This package provides tools for a model-based approach to the analysis of multivariate abundance data in ecology (Warton 2011), where 'abundance' should be interpreted loosely - as well as counts you could have presence/absence, ordinal or biomass (via `manyany`

), etc.

There are graphical methods for exploring the properties of data and the community-environment association, flexible regression methods for estimating and making robust inferences about the community-environment association, 'fourth corner models' to explain environmental response as a function of traits, and diagnostic plots to check the appropriateness of a fitted model (Wang et. al 2012).

There is an emphasis on design-based inferences about these models, e.g. bootstrapping rows of residuals via `anova`

calls, or cross-validation across rows, to make multivariate inferences that are robust to failure of assumptions about correlation. Another emphasis is on presenting diagnostic tools to check assumptions, especially via residual plotting.

The key functions available in this package are the following.

**For graphical display of the data:**

`plot.mvabund`

draw a range of plots for Multivariate Abundance Data

`boxplot.mvabund`

draw a range of plots of Model Formulae for Multivariate Abundance Data

`meanvar.plot`

draw mean-variance plots for Multivariate Abundance Data

**For estimating and displaying Linear Models:**

`manylm`

Fitting Linear Models for Multivariate Abundance Data

`summary.manylm`

summarizie Multivariate Linear Model Fits for Abundance Data

`anova.manylm`

obtain ANOVA for Multivariate Linear Model Fits for Abundance Data

`plot.manylm`

plot diagnostics for a

`manylm`

Object

**For estimating and displaying Generalized Linear Models:**

`manyglm`

fit Generalized Linear Models for Multivariate Abundance Data

`summary.manyglm`

summarize Multivariate Generalized Linear Model Fits for Abundance Data

`anova.manyglm`

obtain Analysis of Deviance for Multivariate Generalized Linear Model Fits for Abundance Data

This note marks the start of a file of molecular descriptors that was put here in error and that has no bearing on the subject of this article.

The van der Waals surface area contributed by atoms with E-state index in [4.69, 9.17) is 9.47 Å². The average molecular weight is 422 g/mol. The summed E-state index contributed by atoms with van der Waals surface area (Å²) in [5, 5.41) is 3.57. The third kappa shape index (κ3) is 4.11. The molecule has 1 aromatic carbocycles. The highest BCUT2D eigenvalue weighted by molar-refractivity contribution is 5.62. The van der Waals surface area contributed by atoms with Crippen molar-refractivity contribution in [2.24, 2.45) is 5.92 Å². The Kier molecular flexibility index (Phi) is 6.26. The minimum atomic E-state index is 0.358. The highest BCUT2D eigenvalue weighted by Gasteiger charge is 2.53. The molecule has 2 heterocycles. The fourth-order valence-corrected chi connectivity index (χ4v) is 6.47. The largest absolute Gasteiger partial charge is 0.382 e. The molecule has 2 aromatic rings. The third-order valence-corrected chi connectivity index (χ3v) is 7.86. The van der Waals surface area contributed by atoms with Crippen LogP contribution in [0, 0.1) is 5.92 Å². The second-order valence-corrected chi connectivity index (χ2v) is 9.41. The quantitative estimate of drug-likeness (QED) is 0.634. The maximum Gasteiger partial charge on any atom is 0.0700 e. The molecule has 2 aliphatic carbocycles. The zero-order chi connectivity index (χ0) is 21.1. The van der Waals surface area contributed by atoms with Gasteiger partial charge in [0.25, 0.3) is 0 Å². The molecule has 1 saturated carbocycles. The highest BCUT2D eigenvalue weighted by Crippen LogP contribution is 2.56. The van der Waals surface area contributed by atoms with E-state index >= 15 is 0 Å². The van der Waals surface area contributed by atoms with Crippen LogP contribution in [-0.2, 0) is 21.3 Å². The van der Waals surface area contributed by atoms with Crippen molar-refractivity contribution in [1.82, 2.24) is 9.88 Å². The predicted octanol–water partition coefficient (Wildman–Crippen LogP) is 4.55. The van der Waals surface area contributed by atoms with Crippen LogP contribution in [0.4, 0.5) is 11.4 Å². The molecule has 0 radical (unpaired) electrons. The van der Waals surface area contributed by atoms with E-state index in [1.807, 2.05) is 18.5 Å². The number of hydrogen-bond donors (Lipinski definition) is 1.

`plot.manyglm`

plot diagnostics for a

`manyglm`

Object

Other generic functions like `residuals`

, `predict`

, `AIC`

can be applied to `manyglm`

objects.

**For estimating and displaying 'fourth corner models'** with species traits as well as environmental predictors:

`traitglm`

predict abundance using a GLM as a function of traits as well as environmental variables

`anova.traitglm`

obtain Analysis of Deviance for a fourth corner model of abundance

Other generic functions like `plot`

, `residuals`

, `predict`

, `AIC`

can be applied to `traitglm`

objects. Note `traitglm`

can work slowly, as it fits a single big model to vectorised data (then wants to resample it when you call `anova.traitglm`

).

**For fitting more flexible models:**

`manyany`

simultaneously fit univariate models to each response variable from 'any' input function

`anova.manyany`

simultaneously test for a community-level effect, comparing two or more

`manyany`

objects`glm1path`

fit a path of Generalised Linear Models with L1 ('LASSO') penalties

`cv.glm1path`

choose the value of the L1 penalty in a

`glm1path`

fit by cross-validation

Other generic functions like `residuals`

, `predict`

, `AIC`

can be applied to `manyany`

and `glm1path`

objects. These functions also can be on the slow side, especially if all rare species are included.

**For providing a data structure:**

`mvabund`

create a mvabund object

`mvformula`

create Model Formulae for Multivariate Abundance Data